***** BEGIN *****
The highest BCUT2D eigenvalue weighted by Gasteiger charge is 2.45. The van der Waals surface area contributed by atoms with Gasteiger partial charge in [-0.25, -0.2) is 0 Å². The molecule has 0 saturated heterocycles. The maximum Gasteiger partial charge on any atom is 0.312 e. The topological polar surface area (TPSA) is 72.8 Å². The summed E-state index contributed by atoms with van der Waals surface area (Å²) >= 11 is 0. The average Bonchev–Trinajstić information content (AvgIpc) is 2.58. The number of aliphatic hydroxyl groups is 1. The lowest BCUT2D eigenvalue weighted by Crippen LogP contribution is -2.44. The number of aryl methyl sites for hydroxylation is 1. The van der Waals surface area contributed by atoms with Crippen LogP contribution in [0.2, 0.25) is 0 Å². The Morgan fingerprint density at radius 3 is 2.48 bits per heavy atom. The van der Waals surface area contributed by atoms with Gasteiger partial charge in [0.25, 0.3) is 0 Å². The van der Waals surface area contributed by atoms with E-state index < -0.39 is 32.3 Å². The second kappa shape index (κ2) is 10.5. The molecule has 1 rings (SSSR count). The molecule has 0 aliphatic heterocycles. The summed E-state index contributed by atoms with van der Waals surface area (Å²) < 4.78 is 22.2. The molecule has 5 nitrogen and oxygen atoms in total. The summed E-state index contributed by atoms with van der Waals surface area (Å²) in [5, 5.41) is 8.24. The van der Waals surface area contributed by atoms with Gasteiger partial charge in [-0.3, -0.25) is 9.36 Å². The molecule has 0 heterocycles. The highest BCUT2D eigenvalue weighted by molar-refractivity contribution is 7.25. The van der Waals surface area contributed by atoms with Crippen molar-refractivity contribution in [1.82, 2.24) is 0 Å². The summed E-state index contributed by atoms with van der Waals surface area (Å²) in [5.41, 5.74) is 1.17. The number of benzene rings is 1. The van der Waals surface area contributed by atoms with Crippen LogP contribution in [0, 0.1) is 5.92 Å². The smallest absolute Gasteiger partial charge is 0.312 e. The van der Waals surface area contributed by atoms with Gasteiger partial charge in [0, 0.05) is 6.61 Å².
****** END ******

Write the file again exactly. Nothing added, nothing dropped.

The highest BCUT2D eigenvalue weighted by Gasteiger charge is 2.45. The van der Waals surface area contributed by atoms with Gasteiger partial charge in [-0.25, -0.2) is 0 Å². The molecule has 0 saturated heterocycles. The maximum Gasteiger partial charge on any atom is 0.312 e. The topological polar surface area (TPSA) is 72.8 Å². The summed E-state index contributed by atoms with van der Waals surface area (Å²) >= 11 is 0. The average Bonchev–Trinajstić information content (AvgIpc) is 2.58. The number of aliphatic hydroxyl groups is 1. The lowest BCUT2D eigenvalue weighted by Crippen LogP contribution is -2.44. The number of aryl methyl sites for hydroxylation is 1. The van der Waals surface area contributed by atoms with Crippen LogP contribution in [0.2, 0.25) is 0 Å². The Morgan fingerprint density at radius 3 is 2.48 bits per heavy atom. The van der Waals surface area contributed by atoms with Gasteiger partial charge in [0.25, 0.3) is 0 Å². The van der Waals surface area contributed by atoms with E-state index < -0.39 is 32.3 Å². The second kappa shape index (κ2) is 10.5. The molecule has 1 rings (SSSR count). The molecule has 0 aliphatic heterocycles. The summed E-state index contributed by atoms with van der Waals surface area (Å²) < 4.78 is 22.2. The molecule has 5 nitrogen and oxygen atoms in total. The summed E-state index contributed by atoms with van der Waals surface area (Å²) in [5, 5.41) is 8.24. The van der Waals surface area contributed by atoms with Gasteiger partial charge in [-0.3, -0.25) is 9.36 Å². The molecule has 0 heterocycles. The highest BCUT2D eigenvalue weighted by molar-refractivity contribution is 7.25. The van der Waals surface area contributed by atoms with Crippen molar-refractivity contribution in [1.82, 2.24) is 0 Å². The summed E-state index contributed by atoms with van der Waals surface area (Å²) in [5.41, 5.74) is 1.17. The number of benzene rings is 1. The van der Waals surface area contributed by atoms with Crippen LogP contribution in [0, 0.1) is 5.92 Å². The smallest absolute Gasteiger partial charge is 0.312 e. The van der Waals surface area contributed by atoms with Gasteiger partial charge in [0, 0.05) is 6.61 Å².